The survey is the latest measure the CEA used to highlight the impact the pandemic has had on educators. Underfunding and lack of resources were some of the reasons why educators felt this way.
"I'm not counting down to leave the students I'm counting down to get a break in my life," Colfax Elementary School teacher, Ann Franco told 9News.
Franco recently decided to move up her retirement a year because of the challenges she has faced while teaching during the pandemic.
"One of the things that really pushed me over the edge this year is just from the lack of support," she said. "Right now teachers are drowning on making lessons daily online and now they’re adding more to us with less."
The Colorado Education Association told 9News they have heard many educators echo these sentiments.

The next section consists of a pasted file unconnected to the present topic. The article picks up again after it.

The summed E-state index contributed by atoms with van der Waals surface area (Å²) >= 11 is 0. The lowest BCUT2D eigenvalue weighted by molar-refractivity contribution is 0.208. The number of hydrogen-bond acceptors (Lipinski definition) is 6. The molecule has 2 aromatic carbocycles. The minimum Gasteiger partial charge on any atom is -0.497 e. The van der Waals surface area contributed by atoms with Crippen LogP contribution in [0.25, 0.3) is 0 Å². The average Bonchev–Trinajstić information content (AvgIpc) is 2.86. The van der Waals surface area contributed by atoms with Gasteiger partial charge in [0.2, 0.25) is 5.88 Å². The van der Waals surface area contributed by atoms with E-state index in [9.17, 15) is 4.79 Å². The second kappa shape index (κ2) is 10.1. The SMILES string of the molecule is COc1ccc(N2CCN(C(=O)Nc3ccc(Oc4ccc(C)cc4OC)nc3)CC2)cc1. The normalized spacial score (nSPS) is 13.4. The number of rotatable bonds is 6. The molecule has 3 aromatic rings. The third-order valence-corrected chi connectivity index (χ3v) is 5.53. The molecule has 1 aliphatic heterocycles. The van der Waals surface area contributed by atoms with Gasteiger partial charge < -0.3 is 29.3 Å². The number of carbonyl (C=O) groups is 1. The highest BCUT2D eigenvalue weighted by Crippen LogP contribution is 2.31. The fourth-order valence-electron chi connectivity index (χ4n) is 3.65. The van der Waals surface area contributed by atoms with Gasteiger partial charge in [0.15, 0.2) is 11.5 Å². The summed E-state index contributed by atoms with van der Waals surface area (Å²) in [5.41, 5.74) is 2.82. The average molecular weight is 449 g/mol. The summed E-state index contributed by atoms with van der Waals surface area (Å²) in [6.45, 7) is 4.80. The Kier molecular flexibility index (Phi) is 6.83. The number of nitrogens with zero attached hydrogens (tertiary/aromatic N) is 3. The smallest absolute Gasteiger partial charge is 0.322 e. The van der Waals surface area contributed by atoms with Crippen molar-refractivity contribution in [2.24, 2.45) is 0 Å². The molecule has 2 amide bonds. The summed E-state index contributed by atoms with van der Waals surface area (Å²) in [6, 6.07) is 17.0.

CEA President Amie Baca-Oehlert says there is not just one solution for this problem. She stated in order to keep educators, legislatures need to pass more funding and school districts need to be more understanding.
"It seems like every time there is some relief in sight there's something new that adds to the pressures and stressors our teachers are experiencing," Baca-Oehlert said.
"Many of our educators are having to do things like have students in person as well as the same time having students remote, that requires a tremendous amount of planning and time just to execute that well."
We reached out to Denver Public Schools, the state's largest district, for comment on this matter.
In a statement they said: "This has been a very difficult year for our entire community, and we remain focused on providing support to our educators, prioritizing their health and safety, and getting our schools back to operating normally and at full strength."
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